If done carefully, Kebreab says livestock grazing can mimic this natural function. Additionally, he notes, "the thing that people might not consider is that a lot of these cattle occupy land that's considered to be marginal—you can't really do anything apart from growing grass." So, when considering the amount of land used to produce beef, which many environmentalists cite as a negative impact, it's important to realize that that grazing land can support way more than cows. As long as the operation takes places on a natural rangeland—as opposed to the destructive practice of chopping down a forest to produce pasture—there's potential to foster a healthy ecosystem and store carbon in addition to producing beef.

Rotational grazing, including the AMP approach Ranney uses, seeks to mimic those historic herds of bison and other grazers that once trod the land, creating a microcosm of this ecological relationship. In it, a ranch is divided with fencing to create many smaller paddocks. The herd will chow down on one small area for as little as a few hours before ranchers move them to a new spot. Then, the mowed-down spot gets a long rest, usually at least a couple months. "This adaptive multi-paddock grazing is a way to manage [cattle] in a way that emulates large native herds of wildlife," says Steven Apfelbaum, an ecological consultant with Applied Ecological Services, Inc.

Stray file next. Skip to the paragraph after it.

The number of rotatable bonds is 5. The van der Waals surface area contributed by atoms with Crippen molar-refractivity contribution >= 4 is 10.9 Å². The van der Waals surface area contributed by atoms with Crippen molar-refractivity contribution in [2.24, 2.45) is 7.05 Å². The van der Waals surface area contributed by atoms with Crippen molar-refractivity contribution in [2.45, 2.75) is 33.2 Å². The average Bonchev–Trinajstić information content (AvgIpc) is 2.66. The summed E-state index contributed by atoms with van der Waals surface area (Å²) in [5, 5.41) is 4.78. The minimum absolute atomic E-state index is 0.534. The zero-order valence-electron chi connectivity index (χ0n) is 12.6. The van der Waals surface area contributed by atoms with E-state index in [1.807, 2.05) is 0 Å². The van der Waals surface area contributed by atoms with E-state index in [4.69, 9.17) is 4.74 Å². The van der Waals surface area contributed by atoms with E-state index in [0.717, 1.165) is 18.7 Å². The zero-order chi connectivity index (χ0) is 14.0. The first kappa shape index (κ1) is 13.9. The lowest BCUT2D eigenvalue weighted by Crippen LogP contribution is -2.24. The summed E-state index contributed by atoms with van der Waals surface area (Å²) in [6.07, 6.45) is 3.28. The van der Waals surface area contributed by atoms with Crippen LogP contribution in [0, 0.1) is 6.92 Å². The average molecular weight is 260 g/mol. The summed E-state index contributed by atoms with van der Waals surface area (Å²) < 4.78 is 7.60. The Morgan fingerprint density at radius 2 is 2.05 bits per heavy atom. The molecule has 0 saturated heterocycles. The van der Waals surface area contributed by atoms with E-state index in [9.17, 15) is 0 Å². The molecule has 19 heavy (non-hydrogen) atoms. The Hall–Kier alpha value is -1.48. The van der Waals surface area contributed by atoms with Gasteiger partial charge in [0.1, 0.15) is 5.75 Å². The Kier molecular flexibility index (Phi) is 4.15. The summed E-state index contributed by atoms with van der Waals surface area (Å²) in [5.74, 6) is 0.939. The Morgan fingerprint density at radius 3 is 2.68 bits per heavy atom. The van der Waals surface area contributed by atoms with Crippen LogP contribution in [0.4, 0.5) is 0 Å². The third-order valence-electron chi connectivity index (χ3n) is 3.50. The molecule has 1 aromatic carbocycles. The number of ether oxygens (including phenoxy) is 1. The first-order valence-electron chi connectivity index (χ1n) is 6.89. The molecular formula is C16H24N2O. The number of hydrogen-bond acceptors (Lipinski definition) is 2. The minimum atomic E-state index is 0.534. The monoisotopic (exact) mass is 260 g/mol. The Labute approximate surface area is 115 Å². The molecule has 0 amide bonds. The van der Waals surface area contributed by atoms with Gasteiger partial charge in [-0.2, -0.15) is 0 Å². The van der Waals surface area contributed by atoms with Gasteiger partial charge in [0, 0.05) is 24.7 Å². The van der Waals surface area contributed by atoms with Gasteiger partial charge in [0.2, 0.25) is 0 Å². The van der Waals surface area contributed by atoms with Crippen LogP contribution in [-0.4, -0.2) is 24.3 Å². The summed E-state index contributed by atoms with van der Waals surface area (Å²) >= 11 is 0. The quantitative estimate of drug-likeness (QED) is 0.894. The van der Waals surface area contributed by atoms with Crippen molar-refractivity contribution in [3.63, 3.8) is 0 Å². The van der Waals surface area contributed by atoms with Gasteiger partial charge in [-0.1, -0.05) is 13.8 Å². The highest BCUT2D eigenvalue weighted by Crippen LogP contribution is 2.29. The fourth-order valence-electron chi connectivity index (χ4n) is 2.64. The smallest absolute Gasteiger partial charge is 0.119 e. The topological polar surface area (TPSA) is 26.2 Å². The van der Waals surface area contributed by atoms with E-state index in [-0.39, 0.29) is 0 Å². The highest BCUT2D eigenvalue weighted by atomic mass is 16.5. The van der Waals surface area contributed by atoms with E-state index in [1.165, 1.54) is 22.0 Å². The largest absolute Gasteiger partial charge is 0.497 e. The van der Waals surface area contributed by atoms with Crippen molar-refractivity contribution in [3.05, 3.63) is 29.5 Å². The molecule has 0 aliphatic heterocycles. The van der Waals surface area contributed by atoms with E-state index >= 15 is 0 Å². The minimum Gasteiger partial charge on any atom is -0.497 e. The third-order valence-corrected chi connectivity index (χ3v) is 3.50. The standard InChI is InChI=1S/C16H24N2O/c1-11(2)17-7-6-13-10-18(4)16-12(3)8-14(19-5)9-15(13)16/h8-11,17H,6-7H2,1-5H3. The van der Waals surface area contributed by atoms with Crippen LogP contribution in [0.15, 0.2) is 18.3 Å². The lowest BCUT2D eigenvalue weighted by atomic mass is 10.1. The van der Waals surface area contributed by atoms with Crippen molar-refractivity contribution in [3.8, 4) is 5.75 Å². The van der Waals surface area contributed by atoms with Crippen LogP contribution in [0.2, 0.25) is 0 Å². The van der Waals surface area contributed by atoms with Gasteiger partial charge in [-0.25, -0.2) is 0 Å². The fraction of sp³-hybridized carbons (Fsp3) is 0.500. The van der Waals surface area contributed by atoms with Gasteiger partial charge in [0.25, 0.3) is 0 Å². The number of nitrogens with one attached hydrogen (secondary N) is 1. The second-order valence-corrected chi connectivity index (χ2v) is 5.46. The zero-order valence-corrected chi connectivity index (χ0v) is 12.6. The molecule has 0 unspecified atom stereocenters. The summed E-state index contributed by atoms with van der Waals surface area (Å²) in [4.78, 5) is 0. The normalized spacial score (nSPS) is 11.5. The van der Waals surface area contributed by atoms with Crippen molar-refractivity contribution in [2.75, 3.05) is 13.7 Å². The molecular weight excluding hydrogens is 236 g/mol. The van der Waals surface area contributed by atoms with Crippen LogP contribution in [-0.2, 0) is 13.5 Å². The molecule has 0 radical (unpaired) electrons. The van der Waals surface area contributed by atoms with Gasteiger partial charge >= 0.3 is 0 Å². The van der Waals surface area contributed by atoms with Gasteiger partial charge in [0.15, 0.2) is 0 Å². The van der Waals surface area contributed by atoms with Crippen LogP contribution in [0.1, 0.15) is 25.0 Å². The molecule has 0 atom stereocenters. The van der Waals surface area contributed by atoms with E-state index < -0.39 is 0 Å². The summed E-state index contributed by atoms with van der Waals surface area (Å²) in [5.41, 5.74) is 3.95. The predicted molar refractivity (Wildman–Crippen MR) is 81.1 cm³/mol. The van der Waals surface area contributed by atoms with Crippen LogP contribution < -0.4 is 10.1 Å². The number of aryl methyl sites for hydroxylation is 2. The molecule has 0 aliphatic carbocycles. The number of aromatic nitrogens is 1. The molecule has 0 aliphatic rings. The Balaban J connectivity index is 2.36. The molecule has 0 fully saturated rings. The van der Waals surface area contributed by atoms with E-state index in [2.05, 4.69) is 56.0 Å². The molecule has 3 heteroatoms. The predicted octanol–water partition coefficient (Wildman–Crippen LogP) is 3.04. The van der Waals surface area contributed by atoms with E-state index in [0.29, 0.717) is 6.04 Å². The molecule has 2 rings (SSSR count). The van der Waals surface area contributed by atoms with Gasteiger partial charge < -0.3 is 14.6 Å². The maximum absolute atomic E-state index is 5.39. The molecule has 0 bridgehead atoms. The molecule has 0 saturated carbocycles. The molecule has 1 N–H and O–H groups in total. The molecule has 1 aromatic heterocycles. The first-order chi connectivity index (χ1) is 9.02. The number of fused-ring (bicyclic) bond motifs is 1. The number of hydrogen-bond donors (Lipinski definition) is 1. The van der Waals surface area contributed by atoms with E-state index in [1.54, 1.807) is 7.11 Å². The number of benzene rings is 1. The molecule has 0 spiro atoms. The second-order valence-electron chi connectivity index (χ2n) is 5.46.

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Managed grazing can transform a degraded area, a net carbon source, into a net carbon sink, according to Richard Teague, a range ecologist at Texas A&M University. Based on data he collected "across the fence" between Texas ranches, he calculated that AMP grazing could store a ton of carbon per hectare of land per year in a site that previously was continuously grazed. For wetter climates where plants grow faster, that rate is likely even higher.